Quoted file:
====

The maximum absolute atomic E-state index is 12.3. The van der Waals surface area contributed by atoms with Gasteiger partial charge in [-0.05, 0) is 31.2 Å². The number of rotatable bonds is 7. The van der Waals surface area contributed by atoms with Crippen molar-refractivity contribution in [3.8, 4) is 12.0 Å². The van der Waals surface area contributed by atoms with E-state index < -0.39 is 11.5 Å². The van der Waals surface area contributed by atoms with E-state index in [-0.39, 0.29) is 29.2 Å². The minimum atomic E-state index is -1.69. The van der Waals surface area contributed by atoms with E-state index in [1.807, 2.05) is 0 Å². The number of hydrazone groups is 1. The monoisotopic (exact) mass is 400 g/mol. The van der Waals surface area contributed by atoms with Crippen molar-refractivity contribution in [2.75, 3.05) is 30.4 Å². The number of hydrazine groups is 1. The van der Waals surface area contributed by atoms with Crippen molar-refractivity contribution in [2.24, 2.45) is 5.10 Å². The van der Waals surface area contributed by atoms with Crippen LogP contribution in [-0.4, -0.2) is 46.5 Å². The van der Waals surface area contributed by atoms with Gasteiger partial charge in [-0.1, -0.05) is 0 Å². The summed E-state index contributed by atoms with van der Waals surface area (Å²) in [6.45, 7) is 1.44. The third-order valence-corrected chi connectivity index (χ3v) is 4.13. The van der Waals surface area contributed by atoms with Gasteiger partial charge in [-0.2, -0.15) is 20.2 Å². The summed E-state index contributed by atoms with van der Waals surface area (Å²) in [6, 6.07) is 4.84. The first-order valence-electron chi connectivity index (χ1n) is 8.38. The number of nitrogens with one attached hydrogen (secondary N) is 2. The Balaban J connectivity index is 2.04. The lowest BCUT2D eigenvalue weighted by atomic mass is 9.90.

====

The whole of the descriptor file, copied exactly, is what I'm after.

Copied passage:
The maximum absolute atomic E-state index is 12.3. The van der Waals surface area contributed by atoms with Gasteiger partial charge in [-0.05, 0) is 31.2 Å². The number of rotatable bonds is 7. The van der Waals surface area contributed by atoms with Crippen molar-refractivity contribution in [3.8, 4) is 12.0 Å². The van der Waals surface area contributed by atoms with E-state index < -0.39 is 11.5 Å². The van der Waals surface area contributed by atoms with E-state index in [-0.39, 0.29) is 29.2 Å². The minimum atomic E-state index is -1.69. The van der Waals surface area contributed by atoms with E-state index in [1.807, 2.05) is 0 Å². The number of hydrazone groups is 1. The monoisotopic (exact) mass is 400 g/mol. The van der Waals surface area contributed by atoms with Crippen molar-refractivity contribution in [2.75, 3.05) is 30.4 Å². The number of hydrazine groups is 1. The van der Waals surface area contributed by atoms with Crippen molar-refractivity contribution in [2.24, 2.45) is 5.10 Å². The van der Waals surface area contributed by atoms with Crippen LogP contribution in [-0.4, -0.2) is 46.5 Å². The van der Waals surface area contributed by atoms with Gasteiger partial charge in [-0.1, -0.05) is 0 Å². The summed E-state index contributed by atoms with van der Waals surface area (Å²) in [6.45, 7) is 1.44. The third-order valence-corrected chi connectivity index (χ3v) is 4.13. The van der Waals surface area contributed by atoms with Gasteiger partial charge in [-0.2, -0.15) is 20.2 Å². The summed E-state index contributed by atoms with van der Waals surface area (Å²) in [6, 6.07) is 4.84. The first-order valence-electron chi connectivity index (χ1n) is 8.38. The number of nitrogens with one attached hydrogen (secondary N) is 2. The Balaban J connectivity index is 2.04. The lowest BCUT2D eigenvalue weighted by atomic mass is 9.90.